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A long-discussed plan to stretch a canal from the Dead Sea to the Red Sea will be advanced in a Jerusalem meeting called by the World Bank on August 12 that will be open to the public, The Jerusalem Post has learned.
Similar meetings will be held in Amman and Ramallah.
The Dead Sea''s shores are shared by Jordan, Israel and the Palestinian Authority, who formed a committee with the World Bank to sponsor a $15 million study on building a canal to bring water from the Red Sea.
The proposal includes plans to connect the Red Sea and Dead Sea via pipeline and open canal through the Arava Valley, a desalination plant at the Dead Sea, and the largest water pumping station in the world between Aqaba and Eilat.
The current proposal includes a desalination plant at the Dead Sea end of the canal to produce drinking water for Amman, leading environmental NGOs to speculate that the plant is the primary motivation behind the plan. Pumping the fresh water to Jerusalem would be uneconomic.
The plan would also call for construction of the largest pumping station in the world on the Gulf of Aqaba, to bring 1.8 billion cubic meters of sea water a year into the canal. By comparison, Israel's National Water Carrier brings 200 million to 400 million cubic meters a year from Lake Kinneret to the center of the country.
For Israel, more water is not necessarily better, said Gidon Bromberg, Israel director of Friends of the Earth Middle East. The desalination plant design is economically flawed, he said, because while it would produce more than ample drinkable water, it would be at the lowest point on Earth. To pump the water from the desalination station up the more than 1,000 meters of elevation to Jerusalem, for example, would cost $1 to $1.50 per cubic meter - almost a dollar more than a cubic meter of water currently costs in Israel, he said.
The project's economic irrationality is the primary reason that no construction has moved forward over the past decade of discussions, according to Bromberg. "It could be a great idea to produce [potable] water, but you're producing it at the lowest point on Earth," he said.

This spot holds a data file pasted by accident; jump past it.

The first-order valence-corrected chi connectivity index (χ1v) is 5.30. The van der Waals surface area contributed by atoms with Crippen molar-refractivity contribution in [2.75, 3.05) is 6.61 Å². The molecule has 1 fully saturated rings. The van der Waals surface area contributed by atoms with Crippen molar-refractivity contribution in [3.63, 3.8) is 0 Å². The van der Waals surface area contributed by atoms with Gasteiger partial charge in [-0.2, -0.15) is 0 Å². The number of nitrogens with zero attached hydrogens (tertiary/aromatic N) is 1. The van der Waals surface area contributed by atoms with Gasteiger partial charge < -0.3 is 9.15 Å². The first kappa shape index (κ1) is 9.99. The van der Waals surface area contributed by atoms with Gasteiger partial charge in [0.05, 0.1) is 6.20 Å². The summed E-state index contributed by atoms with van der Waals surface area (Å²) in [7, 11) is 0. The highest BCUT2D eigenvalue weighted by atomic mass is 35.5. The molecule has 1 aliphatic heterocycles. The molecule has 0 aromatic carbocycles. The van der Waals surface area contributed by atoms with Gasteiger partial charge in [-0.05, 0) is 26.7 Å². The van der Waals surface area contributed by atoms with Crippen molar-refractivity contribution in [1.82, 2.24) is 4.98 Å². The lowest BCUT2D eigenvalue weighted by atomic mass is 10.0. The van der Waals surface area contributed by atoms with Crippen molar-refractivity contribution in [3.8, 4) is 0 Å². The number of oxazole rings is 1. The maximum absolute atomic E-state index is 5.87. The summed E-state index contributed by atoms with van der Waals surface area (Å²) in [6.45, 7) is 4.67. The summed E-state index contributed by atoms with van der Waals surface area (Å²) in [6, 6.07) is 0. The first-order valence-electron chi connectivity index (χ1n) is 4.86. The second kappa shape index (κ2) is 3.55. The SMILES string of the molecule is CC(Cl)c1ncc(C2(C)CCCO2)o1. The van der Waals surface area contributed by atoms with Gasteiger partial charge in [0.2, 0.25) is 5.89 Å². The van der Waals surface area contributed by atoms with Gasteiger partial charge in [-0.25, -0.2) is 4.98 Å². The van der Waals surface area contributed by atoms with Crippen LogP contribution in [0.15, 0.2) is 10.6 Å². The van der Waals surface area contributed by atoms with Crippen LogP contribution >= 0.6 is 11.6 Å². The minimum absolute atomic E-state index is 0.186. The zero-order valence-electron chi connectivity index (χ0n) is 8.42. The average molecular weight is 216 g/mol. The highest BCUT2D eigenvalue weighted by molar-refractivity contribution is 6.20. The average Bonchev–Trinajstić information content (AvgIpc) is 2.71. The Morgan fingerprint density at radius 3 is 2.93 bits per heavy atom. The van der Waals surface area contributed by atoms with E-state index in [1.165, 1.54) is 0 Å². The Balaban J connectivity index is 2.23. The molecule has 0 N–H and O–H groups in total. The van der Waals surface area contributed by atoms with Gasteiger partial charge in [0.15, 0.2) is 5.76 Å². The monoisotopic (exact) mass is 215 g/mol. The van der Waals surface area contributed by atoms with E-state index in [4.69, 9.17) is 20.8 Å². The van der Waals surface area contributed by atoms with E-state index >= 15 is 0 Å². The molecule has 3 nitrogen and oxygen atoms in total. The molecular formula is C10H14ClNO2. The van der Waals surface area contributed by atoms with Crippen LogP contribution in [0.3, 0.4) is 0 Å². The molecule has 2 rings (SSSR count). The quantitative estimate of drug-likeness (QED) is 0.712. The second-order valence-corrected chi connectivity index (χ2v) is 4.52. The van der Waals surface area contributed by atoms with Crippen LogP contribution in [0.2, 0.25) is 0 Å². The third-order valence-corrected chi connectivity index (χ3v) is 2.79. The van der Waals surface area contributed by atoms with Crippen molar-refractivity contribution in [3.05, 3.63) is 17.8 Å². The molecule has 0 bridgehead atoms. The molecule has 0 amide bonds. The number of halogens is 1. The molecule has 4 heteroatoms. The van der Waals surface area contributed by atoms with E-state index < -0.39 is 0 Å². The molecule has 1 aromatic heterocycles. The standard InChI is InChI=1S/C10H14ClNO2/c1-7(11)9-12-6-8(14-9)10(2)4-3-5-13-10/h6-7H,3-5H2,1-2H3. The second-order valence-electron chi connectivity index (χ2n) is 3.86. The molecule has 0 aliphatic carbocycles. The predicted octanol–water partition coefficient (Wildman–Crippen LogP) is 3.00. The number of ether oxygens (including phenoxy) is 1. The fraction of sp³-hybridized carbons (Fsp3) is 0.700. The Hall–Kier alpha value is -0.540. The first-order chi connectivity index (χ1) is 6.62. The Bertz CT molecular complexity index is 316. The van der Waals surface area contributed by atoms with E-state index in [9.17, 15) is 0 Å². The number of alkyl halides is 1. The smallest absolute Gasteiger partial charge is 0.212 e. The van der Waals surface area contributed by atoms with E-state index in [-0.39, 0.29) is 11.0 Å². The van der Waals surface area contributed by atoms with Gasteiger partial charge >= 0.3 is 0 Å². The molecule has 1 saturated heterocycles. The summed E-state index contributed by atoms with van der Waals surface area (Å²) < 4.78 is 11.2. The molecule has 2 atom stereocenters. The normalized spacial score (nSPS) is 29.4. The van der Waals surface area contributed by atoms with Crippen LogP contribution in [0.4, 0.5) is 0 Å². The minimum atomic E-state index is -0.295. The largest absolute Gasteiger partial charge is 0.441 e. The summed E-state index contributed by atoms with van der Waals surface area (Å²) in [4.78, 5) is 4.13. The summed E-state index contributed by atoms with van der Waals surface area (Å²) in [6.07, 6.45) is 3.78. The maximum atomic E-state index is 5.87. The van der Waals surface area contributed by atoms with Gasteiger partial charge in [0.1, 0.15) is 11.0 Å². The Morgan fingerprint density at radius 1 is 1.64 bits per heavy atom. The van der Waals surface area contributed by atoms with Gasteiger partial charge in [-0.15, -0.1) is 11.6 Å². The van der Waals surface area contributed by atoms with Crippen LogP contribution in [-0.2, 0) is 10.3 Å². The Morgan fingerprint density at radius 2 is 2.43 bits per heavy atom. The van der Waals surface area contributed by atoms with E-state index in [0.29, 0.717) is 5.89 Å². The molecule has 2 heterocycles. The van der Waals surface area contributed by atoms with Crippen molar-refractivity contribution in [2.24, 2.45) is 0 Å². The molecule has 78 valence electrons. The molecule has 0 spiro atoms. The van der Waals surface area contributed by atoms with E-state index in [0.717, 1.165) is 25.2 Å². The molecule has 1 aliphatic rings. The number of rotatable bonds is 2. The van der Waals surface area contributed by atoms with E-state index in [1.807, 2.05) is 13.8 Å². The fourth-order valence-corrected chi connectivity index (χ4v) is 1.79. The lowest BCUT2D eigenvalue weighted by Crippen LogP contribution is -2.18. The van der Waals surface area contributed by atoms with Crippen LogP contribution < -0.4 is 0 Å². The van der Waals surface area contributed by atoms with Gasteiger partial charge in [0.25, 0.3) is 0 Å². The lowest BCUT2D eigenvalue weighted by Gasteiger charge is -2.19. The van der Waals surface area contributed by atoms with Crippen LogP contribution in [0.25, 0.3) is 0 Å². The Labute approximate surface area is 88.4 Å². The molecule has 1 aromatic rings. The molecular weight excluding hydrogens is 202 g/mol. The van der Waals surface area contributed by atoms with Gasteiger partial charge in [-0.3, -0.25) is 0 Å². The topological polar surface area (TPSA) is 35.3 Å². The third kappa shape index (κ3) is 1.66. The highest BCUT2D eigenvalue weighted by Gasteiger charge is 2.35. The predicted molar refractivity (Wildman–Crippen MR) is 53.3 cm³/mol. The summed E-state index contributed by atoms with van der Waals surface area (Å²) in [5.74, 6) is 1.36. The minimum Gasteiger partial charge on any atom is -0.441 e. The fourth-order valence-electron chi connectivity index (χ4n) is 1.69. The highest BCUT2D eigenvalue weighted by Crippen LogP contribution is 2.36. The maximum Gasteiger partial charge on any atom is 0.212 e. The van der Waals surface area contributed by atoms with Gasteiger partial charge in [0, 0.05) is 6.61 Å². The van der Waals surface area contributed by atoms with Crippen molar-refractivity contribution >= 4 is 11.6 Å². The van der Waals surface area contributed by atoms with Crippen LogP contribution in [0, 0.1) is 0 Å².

It could also have major ramifications for the environment.
The pipeline and open canal carrying sea water from the Gulf of Aqaba to the Dead Sea would run above the Arava Valley Aquifer - the lifeline of the valley and its kibbutzim. The Arava Valley is on a major fault-line. Should the area suffer an earthquake, the pipeline could rupture, its contents contaminating the groundwater.
According to Dr. Clive Lipchin, research director at the Arava Institute for Environmental Studies at Kibbutz Ketura, seawater is the main threat to the Arava groundwater: "The Arava is the only region in the country that is not connected to the national water carrier," leaving groundwater as the only source of water, he said.
President Shimon Peres, who has supported a Dead-Red canal for many years, reiterated in his inaugural address on July 15 his intention to build three lakes in the Arava Valley and turn it into a tourist hotspot - a proposal that Lipchin said should be investigated with great caution.
"There is no definitive research that this project could actually stabilize the water level of the Dead Sea," said Lipchin, "We need to minimize the uncertainty before we can move forward."
Friends of the Earth Middle East has been working for the past decade to save the Dead Sea. According to the NGO, the latest proposal is estimated by the World Bank to cost $5 billion.
Friends of the Earth hopes to spur research into what they believe is the most viable option, to rehabilitate the Jordan River, the "existing pipeline that has fed the Dead Sea since time immemorial," said Bromberg. "If we prevent the demise of the Dead Sea we could rehabilitate the Jordan River and also create a tourist industry around a river that now is little more than a sewage canal."